AAS 201st Meeting, January, 2003
Session 65. Stars and Galactic Structure in the Sloan Digital Sky Survey
Special, Tuesday, January 7, 2003, 2:00-3:30pm, 6AB

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[65.06] Triumph of the Dwarfs: Faint Carbon Stars in the SDSS

B. Margon (STScI)

In the past ten years it has been realized that dwarf carbon (dC) stars, objects with prominent molecular carbon bands in their spectra, but luminosity at or near the main sequence, are remarkably common. (Even the term ``dwarf carbon star" should be an oxymoron, as there should be no way for carbon to reach the surface until post-main sequence evolution). The initial lonely example of a dC, G77-61, has in the past decade been joined by about a dozen other similar stars discovered by heterogeneous techniques. All of these stars lie within about 100 pc, a volume containing not a single known giant C star. Therefore, the conclusion seems inescapable that, contrary to the assumptions of one hundred years of astronomical spectroscopy, the numerical majority of stars with molecular C in their spectra are in fact dwarfs, not giants.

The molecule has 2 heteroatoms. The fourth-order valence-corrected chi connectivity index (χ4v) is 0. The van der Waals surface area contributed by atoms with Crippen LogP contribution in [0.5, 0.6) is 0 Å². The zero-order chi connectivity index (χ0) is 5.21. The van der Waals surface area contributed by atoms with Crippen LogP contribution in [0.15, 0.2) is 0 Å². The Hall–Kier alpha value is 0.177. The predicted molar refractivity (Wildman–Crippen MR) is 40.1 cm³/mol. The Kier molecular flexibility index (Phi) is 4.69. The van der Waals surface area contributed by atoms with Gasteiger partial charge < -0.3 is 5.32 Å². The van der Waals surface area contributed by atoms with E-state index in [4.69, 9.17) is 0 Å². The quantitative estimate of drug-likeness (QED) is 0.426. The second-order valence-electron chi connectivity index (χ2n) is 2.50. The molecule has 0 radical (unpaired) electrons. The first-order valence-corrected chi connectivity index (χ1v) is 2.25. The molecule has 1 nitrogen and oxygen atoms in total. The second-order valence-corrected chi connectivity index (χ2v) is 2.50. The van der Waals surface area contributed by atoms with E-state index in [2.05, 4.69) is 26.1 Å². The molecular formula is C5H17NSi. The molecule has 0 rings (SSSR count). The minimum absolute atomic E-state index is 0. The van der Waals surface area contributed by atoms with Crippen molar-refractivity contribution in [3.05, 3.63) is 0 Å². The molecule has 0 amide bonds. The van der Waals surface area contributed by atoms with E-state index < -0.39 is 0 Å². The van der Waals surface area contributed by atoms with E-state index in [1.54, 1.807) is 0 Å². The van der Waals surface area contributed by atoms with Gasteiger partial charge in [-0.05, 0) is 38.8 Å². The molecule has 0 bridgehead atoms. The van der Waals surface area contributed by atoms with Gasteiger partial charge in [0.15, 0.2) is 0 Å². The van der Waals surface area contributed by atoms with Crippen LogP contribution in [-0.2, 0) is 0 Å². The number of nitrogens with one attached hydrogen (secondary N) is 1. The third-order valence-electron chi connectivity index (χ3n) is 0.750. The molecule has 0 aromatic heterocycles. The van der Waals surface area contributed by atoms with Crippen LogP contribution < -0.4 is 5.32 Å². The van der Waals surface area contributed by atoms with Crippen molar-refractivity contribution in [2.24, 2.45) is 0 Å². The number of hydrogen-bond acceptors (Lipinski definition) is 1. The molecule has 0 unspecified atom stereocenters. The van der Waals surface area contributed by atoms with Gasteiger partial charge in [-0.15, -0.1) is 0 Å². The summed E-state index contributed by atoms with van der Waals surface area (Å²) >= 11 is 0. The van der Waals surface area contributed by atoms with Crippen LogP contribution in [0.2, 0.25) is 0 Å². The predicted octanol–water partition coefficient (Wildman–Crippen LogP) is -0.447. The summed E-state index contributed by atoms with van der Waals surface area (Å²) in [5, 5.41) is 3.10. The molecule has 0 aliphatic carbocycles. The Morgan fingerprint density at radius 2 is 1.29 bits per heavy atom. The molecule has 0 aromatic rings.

Until now there has been no easy method of empirically verifying this surprising inference. However, recently the Sloan Digital Sky Survey (SDSS) has demonstrated its ability to successfully select faint C stars based on five color photometry, and verified spectroscopically: Margon et al. (AJ, 124, 1651, 2002) present several dozen newly discovered objects with 16 < R < 20. Based on the detection of proper motions in many of those stars, the majority of that still modest sample are inferred to be dwarfs. The SDSS faint C star sample has now grown to several hundred objects, a large enough group that interesting statistical inferences are finally possible. We discuss some properties of these rare stars. We now have direct evidence of the triumph of the dwarfs: the dC stars in the Galaxy most definitely outnumber the giants by a large factor.

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